Date of Award
Doctor of Philosophy (PhD)
Computer Information Systems
Upkar Varshney - Chair
In the emerging wireless Internet environment involving m-commerce and other mobile applications, an increasing number of users are likely to adopt mobile transactions. These transactions are likely to have very diverse requirements and some of them may require significant amount of network resources and/or bounded delays. Most quality-of-service research in wireless networks has hitherto focused on call or connection-level QoS. Many mobile transactions are expected to be distinct from the previously investigated applications in their criticality, level of resource required, and in their group characteristics. Examples of such transactions are ones involving a financial value. These unique requirements of mobile transactions necessitate introduction of new metrics for quality-of-service. To measure QoS effectiveness of mobile transactions, two new metrics, namely transaction completion probability and transaction response time are introduced in this research. Moreover, it is well known that wireless networks are constrained for bandwidth. Mobile transactions are expected to require varying degree of bandwidth which makes the resource allocation only at connection level very inefficient. This research proposes a new framework to support QoS requirements of mobile transactions by allocating bandwidth at connection and transaction levels. The proposed framework helps in achieving a balance between transaction completion probability and the response time. Simulation and analytical modeling are used to evaluate the QoS metrics under varying network and traffic scenarios and to validate the effectiveness of the new framework. The results show that the balanced transaction and connection level resource allocation can improve the probability of transactions completion and resource utilization but at the cost of slightly increased response time.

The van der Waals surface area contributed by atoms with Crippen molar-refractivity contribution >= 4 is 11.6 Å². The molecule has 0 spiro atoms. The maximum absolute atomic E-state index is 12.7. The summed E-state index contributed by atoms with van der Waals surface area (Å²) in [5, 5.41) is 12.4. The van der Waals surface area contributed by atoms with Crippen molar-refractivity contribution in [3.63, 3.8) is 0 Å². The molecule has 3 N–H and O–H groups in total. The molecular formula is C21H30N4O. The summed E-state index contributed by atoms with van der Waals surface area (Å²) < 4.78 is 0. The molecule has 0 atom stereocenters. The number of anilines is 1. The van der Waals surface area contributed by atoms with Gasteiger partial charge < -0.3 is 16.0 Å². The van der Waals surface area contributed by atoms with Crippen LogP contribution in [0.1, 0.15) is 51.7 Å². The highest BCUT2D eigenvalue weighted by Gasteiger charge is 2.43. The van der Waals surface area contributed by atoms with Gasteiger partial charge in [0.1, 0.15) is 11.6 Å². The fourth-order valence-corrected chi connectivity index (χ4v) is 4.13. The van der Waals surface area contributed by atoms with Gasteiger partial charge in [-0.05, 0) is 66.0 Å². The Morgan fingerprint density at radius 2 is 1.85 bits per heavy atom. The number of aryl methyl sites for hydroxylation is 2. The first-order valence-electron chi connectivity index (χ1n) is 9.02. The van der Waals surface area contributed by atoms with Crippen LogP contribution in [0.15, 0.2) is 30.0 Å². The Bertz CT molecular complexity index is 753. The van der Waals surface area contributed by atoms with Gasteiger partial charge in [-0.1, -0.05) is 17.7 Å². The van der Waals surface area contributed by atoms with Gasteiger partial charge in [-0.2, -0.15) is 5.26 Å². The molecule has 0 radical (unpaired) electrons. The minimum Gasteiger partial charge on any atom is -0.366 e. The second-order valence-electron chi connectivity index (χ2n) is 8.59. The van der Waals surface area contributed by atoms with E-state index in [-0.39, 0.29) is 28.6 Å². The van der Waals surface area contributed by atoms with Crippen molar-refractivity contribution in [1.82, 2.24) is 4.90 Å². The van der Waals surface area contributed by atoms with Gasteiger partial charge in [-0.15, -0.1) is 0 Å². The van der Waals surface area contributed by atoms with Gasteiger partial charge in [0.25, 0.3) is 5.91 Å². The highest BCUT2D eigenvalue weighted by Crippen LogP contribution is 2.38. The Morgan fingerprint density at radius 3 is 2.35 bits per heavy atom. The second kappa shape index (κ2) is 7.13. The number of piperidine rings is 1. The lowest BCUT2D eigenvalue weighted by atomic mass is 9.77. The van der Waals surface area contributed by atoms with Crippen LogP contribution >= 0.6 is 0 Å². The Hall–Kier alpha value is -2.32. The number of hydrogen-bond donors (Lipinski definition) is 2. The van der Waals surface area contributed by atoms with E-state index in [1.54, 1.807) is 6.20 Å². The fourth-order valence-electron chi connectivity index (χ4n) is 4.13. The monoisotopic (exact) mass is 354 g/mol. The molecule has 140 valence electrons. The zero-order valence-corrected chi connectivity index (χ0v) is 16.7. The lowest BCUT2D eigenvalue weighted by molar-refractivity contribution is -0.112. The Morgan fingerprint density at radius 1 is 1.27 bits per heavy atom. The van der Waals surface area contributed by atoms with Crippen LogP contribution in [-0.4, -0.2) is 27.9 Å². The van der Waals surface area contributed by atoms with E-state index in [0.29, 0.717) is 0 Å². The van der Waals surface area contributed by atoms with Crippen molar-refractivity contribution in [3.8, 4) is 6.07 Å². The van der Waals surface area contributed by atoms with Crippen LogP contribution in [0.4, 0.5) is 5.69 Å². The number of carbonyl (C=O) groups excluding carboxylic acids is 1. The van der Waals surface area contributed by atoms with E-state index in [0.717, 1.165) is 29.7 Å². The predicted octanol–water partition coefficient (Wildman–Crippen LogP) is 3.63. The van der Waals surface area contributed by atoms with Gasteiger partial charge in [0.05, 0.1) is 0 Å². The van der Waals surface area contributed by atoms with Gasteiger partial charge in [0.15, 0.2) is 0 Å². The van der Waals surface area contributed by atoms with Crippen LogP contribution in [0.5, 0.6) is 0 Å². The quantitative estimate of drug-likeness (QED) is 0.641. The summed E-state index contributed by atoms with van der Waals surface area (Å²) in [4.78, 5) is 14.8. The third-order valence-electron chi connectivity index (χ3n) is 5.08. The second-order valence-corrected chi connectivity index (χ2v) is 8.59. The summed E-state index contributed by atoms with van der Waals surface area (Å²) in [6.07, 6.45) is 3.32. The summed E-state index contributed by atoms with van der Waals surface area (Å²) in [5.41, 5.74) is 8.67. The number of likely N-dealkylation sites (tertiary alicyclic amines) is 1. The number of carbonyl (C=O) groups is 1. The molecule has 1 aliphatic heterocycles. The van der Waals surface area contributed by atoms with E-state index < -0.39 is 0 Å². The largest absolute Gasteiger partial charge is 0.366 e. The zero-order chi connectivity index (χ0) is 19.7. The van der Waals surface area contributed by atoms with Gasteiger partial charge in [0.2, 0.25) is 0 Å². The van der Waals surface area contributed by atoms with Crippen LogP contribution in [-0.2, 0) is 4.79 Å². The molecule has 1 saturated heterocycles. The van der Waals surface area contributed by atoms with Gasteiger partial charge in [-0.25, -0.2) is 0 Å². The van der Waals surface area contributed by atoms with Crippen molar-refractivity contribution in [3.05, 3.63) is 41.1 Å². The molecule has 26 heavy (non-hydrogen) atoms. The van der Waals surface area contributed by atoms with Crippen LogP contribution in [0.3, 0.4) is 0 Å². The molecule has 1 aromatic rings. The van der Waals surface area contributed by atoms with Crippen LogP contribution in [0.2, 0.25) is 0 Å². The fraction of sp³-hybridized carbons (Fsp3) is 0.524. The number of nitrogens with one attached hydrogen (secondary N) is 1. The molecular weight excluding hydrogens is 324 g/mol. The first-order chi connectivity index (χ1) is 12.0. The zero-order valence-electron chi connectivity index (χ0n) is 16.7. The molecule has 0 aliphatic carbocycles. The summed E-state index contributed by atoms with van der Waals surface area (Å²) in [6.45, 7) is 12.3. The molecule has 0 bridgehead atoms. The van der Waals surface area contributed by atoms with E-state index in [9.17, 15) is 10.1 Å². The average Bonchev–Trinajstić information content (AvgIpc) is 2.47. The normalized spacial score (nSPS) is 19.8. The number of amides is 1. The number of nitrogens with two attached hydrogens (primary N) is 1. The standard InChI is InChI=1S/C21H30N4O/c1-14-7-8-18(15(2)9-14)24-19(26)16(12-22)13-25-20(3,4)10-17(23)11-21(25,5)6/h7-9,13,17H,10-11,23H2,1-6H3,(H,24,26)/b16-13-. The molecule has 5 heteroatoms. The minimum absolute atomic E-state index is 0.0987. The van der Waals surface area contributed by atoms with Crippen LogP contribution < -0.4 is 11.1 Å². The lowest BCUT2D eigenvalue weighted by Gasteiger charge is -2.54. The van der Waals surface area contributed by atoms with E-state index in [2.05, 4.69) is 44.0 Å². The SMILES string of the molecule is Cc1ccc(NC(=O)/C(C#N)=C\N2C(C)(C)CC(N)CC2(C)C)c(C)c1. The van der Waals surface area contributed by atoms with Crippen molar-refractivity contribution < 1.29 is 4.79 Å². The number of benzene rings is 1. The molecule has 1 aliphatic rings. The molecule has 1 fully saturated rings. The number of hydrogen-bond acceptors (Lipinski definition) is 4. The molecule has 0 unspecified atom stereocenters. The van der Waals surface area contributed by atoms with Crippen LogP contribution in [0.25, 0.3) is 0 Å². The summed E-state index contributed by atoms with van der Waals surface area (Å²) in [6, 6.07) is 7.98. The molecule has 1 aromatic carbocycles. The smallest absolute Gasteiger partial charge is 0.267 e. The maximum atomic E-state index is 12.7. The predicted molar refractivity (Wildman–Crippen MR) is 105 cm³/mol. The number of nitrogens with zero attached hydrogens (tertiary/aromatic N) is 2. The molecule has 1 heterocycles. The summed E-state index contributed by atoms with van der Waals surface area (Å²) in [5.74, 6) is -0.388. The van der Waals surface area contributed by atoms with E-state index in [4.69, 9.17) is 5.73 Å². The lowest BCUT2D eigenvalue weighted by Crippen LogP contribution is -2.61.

Ahluwalia, Punit, "A Study of the Quality of Service in Group Oriented Mobile Transactions." Dissertation, Georgia State University, 2006.